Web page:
Economics lured Hemant Kurande to look to India, his birthplace, for more affordable engineering talent. Three years ago his company hired two service providers to do some core programming for a line of storage management products.
The results were mixed, says Kurande, CTO of Storability. The providers built products that were suitable as prototypes for R&D, but not production. That gap put the burden on Storability employees to shore up the code.
"We were not getting the quality we wanted," Kurande says. "The offshore companies provided a high degree of innovation, but a lower degree of readiness to ship."
The root of the problem was a lack of knowledge on the part of the outsourcing providers. "The depth of storage expertise we needed was very difficult to find," Kurande says.
After maintaining the offshore arrangements for two years, Storability concluded that some work is best kept in-house. Kurande didn't give up on India, though. Instead, Storability set up its own office in Pune. It employs 25 people there and is adding about five employees per month. Having control over hiring, training and retention, as well as product development processes, makes a big difference, Kurande says.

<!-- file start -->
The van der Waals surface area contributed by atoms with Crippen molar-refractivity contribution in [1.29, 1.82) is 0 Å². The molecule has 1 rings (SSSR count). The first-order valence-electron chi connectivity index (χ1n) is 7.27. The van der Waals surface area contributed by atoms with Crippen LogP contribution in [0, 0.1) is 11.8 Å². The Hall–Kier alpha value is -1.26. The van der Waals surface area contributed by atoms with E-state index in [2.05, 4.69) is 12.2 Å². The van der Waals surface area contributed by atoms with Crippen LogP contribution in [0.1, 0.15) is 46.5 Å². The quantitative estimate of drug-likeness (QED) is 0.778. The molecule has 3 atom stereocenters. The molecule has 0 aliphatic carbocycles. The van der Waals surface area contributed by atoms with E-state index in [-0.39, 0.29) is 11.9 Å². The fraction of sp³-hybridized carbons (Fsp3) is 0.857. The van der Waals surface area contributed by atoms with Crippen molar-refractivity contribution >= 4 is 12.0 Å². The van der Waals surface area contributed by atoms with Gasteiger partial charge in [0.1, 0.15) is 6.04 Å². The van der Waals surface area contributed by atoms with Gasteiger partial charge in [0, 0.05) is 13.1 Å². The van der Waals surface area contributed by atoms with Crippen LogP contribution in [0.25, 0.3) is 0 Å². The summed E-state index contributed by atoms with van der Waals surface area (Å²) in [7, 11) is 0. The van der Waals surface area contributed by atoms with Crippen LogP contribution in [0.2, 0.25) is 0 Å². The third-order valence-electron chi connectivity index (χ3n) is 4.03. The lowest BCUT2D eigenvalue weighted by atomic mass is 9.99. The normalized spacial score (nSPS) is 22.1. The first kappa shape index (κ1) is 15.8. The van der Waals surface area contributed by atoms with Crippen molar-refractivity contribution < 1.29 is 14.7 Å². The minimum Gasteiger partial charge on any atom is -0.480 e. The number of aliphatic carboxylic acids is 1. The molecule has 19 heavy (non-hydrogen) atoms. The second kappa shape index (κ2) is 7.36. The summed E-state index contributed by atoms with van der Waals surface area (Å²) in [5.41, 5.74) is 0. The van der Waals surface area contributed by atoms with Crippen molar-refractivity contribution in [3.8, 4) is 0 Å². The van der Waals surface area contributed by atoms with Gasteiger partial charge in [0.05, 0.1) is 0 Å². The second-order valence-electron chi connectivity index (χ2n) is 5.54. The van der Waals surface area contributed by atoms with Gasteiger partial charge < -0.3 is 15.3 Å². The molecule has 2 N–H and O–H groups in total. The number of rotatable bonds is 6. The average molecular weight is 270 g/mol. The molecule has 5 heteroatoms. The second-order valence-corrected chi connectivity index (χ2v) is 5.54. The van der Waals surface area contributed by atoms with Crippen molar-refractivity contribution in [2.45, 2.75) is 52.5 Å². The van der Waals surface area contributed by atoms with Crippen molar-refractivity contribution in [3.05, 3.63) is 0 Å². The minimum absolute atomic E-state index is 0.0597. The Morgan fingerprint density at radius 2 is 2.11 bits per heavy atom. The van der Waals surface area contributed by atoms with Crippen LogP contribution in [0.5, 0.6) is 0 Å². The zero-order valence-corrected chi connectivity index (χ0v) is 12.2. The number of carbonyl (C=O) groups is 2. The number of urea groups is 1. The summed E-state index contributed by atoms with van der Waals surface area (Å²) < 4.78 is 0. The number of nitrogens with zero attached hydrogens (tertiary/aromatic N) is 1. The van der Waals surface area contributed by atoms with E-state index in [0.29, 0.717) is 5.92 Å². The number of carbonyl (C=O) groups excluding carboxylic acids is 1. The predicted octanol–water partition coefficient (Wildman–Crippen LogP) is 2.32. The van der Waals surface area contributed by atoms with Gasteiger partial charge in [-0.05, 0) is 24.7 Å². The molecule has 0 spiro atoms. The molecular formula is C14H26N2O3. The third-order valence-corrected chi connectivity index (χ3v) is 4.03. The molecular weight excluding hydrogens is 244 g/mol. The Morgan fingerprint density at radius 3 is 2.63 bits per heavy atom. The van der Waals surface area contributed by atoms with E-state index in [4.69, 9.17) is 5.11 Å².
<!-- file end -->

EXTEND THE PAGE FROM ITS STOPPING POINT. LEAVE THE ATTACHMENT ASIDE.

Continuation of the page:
Storability is not alone in reevaluating offshore outsourcing plans that fell short of initial expectations.
In recent months, a handful of big-name companies have decided to return certain offshore work to the U.S. Insurer Conseco Inc. recalled its customer service operations as it worked to emerge from bankruptcy. Following complaints about the quality of service, investment bank Lehman Brothers Inc. canceled an offshore help desk engagement. Similarly, Dell Inc. brought back a technical support centre after corporate clients complained about communication and service.
About 21 per cent of IT executives surveyed recently by management consulting firm DiamondCluster International Inc. said they had prematurely terminated offshore arrangements in the prior 12 months. The most common reasons cited: the provider had financial difficulties; the provider failed to deliver on commitments; or the buyer consolidated its outsourcing vendors.
Nonetheless, the amount of work coming back is a trickle compared with the flood of work leaving U.S. shores.
The availability of lower-cost technical labour in countries such as India, Russia and the Philippines is winning over resource-strapped U.S. businesses. In the DiamondCluster survey, 86 per cent of respondents said they expect to increase their use of offshore outsourcing over the next 12 months, up from 32 per cent in 2002.
But analysts agree, satisfaction isn't guaranteed. Companies offshoring are more than twice as likely to be dissatisfied with the relationship than those using national service providers, according to AMR Research Inc.
A big part of the disenchantment stems from inflated expectations. In particular, cost savings are frequently overestimated.